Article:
Wine Made Visible
by Ruedi Gerber
We have chosen the highest possible position to make the most of the sun and to be influenced by the beauty of the landscape around us.
This allows us to work with gravity, to identify exactly where we are, to absorb it and transmit it to the wines we produce.
We take sunlight and we turn it into the energy that powers our winery.
As our motto just grapes, sunshine and soil says, we go deep into the soil to make sure that it is the earth itself that expresses itself and talks about itself; so that we are in contact with it, we can love it and understand its essence.
We try to use elements from the land, so that it too can express itself.
Accessibility and transparency are absolutes for us:
There are no secrets! On entering the winery, visitors realise immediately how the wine is made, just by looking around. This provides for participation, of the mind, body and senses, that become a bridge to our emotions.
This is how we show you our various tactics and strategies that we use to make our wine and render it visible.
It is extremely important for us and our workers, therefore, to have a simple work flow: the grapes enter the winery, they are processed and the wine is bottled, like a message sent from this place out into the world.
The long tunnel used for ageing, with its urns and barriques, is liked to time passing.
It is this very aspect of transformation that represents our story and narration.
The Shape of Wine
By Sergio Cavero, architectural department
Architecture is an item used with a high added symbolic value.
Like wine itself, beyond its utilitarian aspect, it is the vital ex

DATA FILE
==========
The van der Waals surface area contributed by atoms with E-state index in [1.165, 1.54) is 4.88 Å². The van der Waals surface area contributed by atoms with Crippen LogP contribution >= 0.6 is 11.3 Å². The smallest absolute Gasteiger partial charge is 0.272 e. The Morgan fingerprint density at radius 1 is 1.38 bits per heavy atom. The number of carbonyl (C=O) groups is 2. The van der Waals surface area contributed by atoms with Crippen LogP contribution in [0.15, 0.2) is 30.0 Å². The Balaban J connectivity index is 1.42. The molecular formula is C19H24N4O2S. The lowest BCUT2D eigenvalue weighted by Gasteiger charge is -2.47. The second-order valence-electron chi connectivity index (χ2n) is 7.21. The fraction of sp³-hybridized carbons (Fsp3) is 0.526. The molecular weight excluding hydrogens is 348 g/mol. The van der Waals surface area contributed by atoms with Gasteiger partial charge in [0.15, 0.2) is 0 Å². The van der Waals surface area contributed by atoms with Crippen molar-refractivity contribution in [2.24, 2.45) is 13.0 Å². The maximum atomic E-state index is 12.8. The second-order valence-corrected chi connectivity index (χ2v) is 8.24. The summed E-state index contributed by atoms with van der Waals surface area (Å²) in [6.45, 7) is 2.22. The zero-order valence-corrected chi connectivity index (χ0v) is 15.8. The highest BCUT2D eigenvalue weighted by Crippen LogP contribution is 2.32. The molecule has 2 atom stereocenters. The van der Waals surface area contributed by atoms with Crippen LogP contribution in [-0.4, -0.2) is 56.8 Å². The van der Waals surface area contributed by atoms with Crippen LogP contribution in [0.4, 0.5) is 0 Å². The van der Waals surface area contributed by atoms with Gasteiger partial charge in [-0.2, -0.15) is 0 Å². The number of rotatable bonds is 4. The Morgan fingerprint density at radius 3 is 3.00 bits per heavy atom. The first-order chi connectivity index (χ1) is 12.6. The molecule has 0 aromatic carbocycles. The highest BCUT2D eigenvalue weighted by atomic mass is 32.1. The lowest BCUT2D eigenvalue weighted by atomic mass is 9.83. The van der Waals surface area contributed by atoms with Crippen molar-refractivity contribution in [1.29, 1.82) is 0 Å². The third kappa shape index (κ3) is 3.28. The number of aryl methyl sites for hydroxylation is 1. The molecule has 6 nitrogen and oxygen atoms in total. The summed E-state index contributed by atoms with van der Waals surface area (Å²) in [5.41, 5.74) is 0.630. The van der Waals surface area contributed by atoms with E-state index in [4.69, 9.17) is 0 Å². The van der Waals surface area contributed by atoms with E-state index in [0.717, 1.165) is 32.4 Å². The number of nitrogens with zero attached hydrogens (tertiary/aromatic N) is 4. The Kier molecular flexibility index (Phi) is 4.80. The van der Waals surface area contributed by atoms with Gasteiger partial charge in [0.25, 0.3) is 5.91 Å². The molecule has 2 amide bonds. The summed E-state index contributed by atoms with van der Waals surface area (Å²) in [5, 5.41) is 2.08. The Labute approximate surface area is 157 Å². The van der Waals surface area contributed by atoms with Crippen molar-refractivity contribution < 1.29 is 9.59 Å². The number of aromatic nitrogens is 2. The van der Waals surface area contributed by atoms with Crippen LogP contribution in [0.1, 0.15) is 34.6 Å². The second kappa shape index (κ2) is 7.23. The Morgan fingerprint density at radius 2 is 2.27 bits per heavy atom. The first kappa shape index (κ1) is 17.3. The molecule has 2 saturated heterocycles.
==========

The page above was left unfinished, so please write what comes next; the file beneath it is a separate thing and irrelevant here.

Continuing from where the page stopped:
The basis of any great wine is the “terroir”, the territory: and it is for our project too.
To avoid defacing the the gentle curves of the Sequerciani south-facing basin, most of the building will be underground, and will comprise a large circular drum and a curved tunnel that only emerges occasionally, crowned by a tree-lined platform, a true acropolis of plants that emphasises the natural line of the hill tops.
The rear part of the building will naturally extend the escarpment that marks the end of the land, towards the forest. It is therefore a type of geological architecture, based on the landscape's fundamental characteristics, which is transformed without being disfigured..
The decision to build underground allows us to save essential resources such as energy and water. We use the natural freshness of the upper layers, just like the heat from the depths, and their humidity, to air-condition our rooms. The surface of the acropolis allows us to efficiently recover precious rain water, that is then stored in an external basin that is connected to a permaculture plant.
The social dimension of work revolving around wine has a direct influence on the building plan. The drum, with the circular fermenting room in the middle, that acts as a hub to connects all the vinification stages, from harvesting to sale, is the smallest, most efficient shape, but also the one that encourages close, more harmonious relationships among the wine workers. This area is connected to the sky by a ring-shaped zenith window that shows the position of the sun through the hours and seasons.
This opening, a true astronomical clock, links the depths of the earth to the cosmos; like wine, that originates in the darkness of its roots, and then prospers under the rays of the regal celestial body.